What is Scope of variables?

Scope describes how widely visible a name is in a file (translation unit). Linkage describes how a name can be shared in different units. A name with external linkage can be shared across files and a name with internal linkage can be shared by functions within a single files.

There are several scopes:

Local variables: The variable which is declare inside the class or function is local variable. In local variable user should initialize the variable. Otherwise it will show an error.

For Example:

int main( )


int i=0; //local variable



Register Variable: A register variable is another form of automatic variable. So it has automatic storage duration, local scope and no linkage. The register keyword is a hint to the compiler that you can provide fast access to the variable.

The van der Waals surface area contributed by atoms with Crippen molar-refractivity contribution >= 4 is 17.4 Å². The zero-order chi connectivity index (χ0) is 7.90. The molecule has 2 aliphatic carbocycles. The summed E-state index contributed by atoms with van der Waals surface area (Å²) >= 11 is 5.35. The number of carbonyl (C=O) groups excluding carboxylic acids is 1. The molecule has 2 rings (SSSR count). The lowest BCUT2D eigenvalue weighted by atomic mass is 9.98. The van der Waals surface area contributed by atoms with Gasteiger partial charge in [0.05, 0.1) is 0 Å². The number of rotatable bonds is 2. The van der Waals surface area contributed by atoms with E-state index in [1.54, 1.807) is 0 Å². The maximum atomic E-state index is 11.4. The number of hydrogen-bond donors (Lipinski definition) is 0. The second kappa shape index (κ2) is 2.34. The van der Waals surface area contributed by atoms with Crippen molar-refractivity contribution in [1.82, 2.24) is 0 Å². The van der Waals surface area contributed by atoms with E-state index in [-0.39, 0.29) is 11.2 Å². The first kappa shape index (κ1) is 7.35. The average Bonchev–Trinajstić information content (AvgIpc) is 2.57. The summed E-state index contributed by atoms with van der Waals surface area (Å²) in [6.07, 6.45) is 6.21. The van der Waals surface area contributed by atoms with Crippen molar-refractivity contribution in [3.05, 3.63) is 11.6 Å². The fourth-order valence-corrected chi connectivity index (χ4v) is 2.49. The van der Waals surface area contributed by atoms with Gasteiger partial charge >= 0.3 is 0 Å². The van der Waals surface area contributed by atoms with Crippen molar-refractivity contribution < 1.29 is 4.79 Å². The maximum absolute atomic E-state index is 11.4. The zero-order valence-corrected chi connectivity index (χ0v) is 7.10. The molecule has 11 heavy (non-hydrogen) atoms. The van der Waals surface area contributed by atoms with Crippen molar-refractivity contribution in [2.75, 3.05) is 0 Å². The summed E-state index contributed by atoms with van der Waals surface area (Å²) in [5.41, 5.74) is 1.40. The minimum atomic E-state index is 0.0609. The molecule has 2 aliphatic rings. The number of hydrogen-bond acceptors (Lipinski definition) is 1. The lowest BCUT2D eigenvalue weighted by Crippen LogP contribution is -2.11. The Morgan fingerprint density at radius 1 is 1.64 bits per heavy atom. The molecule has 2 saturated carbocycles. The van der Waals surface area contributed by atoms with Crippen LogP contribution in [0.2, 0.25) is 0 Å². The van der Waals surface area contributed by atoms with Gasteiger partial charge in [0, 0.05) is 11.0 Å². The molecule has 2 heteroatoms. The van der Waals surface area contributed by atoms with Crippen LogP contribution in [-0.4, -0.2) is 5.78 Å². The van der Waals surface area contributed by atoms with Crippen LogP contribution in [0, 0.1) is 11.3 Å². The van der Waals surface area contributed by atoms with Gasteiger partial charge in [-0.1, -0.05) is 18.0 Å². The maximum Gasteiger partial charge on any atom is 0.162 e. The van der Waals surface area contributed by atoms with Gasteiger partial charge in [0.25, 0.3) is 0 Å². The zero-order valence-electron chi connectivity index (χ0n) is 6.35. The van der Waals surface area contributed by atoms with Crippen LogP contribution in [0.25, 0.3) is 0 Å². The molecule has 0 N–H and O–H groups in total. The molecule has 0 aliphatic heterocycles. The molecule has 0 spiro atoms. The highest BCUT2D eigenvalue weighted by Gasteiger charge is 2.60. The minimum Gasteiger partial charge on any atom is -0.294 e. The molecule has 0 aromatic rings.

For example:

register int count_objects; // request for a register

*Note: ‘Register’ is just a “hint” and “request” for local variable.

Static Variable: Static variable have three kinds of linkage: external linkage, internal linkage and no linkage. Statics variable works as global which is always outside the function or method but inside the class. If we did not initialize the variable then its default value become zero. We should write static keyword for making variable static.

For example:

int global=1400;

static int one_file=25; //static variable

int main( )

{ …..


External variable: External variable is variable which is declare outside function. We can use that variable anywhere inside the program. we should write the word extern for making method or variable external.

For example:

extern int foo(int arg1, char arg2);

int main( )


Note that : There are mainly three scope:

Local(Register variable is used for request local variable),

statics and


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